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Panaeng Chile Paste

This basic recipe makes more than enough potent, nutty chile paste for the Duck in Coconut Curry. It's worth preparing this relatively large amount because the paste keeps for a month and it's delicious in coconut milk-based sauces, soups and stews.

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  • Servings: Makes about 1 cup

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  • Boiling water
  • 1 1/2 tablespoons vegetable oil
  • 13 garlic cloves—6 coarsely chopped, 7 halved
  • 4 shallots—2 thinly sliced, 2 coarsely chopped
  • 1/4 cup unsalted peanuts
  • 11 large dried semi-hot chiles, such as guajillo, pasilla or New Mexico, stems and seeds discarded
  • 3 tablespoons coarsely chopped fresh coriander (cilantro) root (See Note)
  • 2 tablespoons minced fresh lemongrass, white bulb only (See Note)
  • 2 quarter-size slices of peeled fresh galangal
  • 1/2 teaspoon kosher salt
  • 2 fresh, frozen or dried kaffir lime leaves, minced (See Note)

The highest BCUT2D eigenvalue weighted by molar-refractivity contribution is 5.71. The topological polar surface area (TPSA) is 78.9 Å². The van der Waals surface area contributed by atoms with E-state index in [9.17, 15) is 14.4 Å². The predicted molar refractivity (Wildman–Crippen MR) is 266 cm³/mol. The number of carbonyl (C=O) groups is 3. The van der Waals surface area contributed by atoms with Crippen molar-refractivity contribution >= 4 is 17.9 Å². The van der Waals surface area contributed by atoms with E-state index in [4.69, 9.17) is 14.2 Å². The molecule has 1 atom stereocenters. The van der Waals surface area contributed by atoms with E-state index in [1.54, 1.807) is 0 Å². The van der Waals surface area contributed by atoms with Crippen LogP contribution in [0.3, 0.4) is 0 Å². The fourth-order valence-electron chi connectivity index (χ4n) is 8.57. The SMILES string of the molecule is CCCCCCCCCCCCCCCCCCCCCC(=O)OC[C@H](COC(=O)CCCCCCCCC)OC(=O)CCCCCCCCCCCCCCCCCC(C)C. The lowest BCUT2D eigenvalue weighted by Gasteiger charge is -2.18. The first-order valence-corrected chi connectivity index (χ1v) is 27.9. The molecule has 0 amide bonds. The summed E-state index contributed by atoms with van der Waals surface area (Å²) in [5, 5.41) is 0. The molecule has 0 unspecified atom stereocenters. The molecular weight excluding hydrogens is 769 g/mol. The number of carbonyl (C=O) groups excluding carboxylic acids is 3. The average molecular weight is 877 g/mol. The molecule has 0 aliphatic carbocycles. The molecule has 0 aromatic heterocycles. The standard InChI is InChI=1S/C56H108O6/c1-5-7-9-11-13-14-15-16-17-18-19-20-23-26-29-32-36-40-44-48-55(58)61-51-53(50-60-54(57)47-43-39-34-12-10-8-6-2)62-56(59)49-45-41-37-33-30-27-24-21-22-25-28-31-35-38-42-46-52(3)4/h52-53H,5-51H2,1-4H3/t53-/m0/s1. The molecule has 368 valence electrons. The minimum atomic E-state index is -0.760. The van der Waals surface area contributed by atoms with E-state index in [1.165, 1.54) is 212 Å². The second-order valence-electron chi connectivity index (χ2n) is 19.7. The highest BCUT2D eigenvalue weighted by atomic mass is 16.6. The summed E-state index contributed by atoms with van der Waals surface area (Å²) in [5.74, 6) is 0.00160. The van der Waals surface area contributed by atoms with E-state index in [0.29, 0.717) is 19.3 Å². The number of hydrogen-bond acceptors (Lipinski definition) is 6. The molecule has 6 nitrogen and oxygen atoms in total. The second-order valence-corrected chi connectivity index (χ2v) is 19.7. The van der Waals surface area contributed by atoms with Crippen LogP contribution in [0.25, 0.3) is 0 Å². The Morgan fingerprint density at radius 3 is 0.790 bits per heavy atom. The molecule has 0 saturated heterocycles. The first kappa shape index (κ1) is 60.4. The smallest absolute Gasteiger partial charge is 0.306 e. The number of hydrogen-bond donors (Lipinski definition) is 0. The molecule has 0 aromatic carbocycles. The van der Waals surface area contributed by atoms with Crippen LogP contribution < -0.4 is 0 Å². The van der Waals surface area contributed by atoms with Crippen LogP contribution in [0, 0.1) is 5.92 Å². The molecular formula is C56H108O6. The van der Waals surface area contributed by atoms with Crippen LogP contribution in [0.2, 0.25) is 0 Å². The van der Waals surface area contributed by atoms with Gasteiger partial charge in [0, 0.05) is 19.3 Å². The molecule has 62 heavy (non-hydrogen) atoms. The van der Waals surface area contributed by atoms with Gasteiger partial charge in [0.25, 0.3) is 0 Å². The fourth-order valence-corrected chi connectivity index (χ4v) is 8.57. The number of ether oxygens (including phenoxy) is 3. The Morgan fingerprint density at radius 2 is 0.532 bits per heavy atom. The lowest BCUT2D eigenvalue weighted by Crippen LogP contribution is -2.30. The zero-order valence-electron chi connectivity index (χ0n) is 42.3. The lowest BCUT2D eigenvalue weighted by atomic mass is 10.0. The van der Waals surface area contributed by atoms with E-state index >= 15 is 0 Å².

• 1 teaspoon shrimp paste
  • 1/2 teaspoon cinnamon
  • 1/2 teaspoon ground cumin


  1. In a bowl, cover the dried chiles with boiling water and let soak until softened, about 20 minutes. Drain the chiles and coarsely chop them.
  2. Heat the vegetable oil in a small skillet. Add the chopped garlic and sliced shallots and cook over moderate heat, stirring, until lightly browned, about 4 minutes. Using a slotted spoon, transfer the garlic and shallots to a plate. Add the peanuts to the skillet, reduce the heat to low and cook, shaking the pan, until toasted and browned, about 3 minutes. Add the peanuts to the plate.
  3. In a large mortar or mini-processor, grind the coriander root, lemongrass, galangal and salt to a paste. Work in the halved garlic cloves and chopped shallots. Add the soaked chiles, browned garlic mixture and lime leaves and pound to a coarse puree. Stir in the shrimp paste, cinnamon and cumin.

Make Ahead

The paste can be refrigerated for up to 1 month in a covered jar.


Coriander root, lemongrass, galangal, kaffir lime leaves and shrimp paste are available at Asian markets, well-stocked supermarkets and specialty food stores.

Published October 1996

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